- Let your passion shine through! Show me what makes you special and different from other candidates.
As an important aside - while it's good to showcase your strengths, make sure they are backed up with evidence. Never lie about your experience.
An interview is a good test of how well people are able to perform under pressure - try to approach it this way. The most important thing is to remain calm and professional, no matter what happens.
- It's ok to be nervous - most people are during an interview. Remember that the interviewers have probably seen a lot of nervous people that day.
- Don't allow yourself to get flustered, even if it seems you aren't doing well. If you don't know the answer to a question but give me a well-reasoned response, that is still positive.
- Dress for success. It doesn't hurt to dress up a little as it shows that you are keen. If you are a student, you may not have professional clothes, and interviewers usually understand this. Anything quiet in solid colours is fine - for example, a dark jumper with jeans.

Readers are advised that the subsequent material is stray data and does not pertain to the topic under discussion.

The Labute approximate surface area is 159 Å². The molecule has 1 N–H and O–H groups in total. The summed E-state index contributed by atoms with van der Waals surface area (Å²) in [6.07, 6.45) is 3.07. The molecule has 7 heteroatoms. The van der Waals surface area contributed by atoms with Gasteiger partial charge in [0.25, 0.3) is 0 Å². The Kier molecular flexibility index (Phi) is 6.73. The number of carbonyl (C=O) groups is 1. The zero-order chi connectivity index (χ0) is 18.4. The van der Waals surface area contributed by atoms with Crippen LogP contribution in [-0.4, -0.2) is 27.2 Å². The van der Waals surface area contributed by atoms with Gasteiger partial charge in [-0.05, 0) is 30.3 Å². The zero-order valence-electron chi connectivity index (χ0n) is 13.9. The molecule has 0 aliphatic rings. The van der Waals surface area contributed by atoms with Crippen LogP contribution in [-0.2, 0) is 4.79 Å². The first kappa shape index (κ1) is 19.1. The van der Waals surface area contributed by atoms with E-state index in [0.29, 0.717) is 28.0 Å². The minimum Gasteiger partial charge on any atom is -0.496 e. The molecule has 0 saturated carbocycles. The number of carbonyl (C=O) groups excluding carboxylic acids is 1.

Applications and interviews can be a nerve-racking process, but a few basic points can help you stand out. Here are the main things that you need to remember:
- Be clear and concise. Make it easy for the recruiter to understand why you are right for the job.
- Read the job description thoroughly and learn as much as you can about the organisation.
- Don't hide your light under a bushel. Use evidence and examples to show your strengths.
- Stay calm, and keep a professional appearance throughout.
Even if you do everything right, sometimes you still won't get the job. This is really discouraging, but try not to take it to heart. Applying for a job is just like going on a date - even when you like someone a lot, sometimes the sparks just don't fly. If possible, ask the recruiters to give you feedback so you understand how you can improve for next time. With a bit of perseverance, you'll find a job that you want to grow old with.
Illustration of the Cornus seedling in the Developing Developer logo is by W.H.L from the USDA-NRCS PLANTS Database.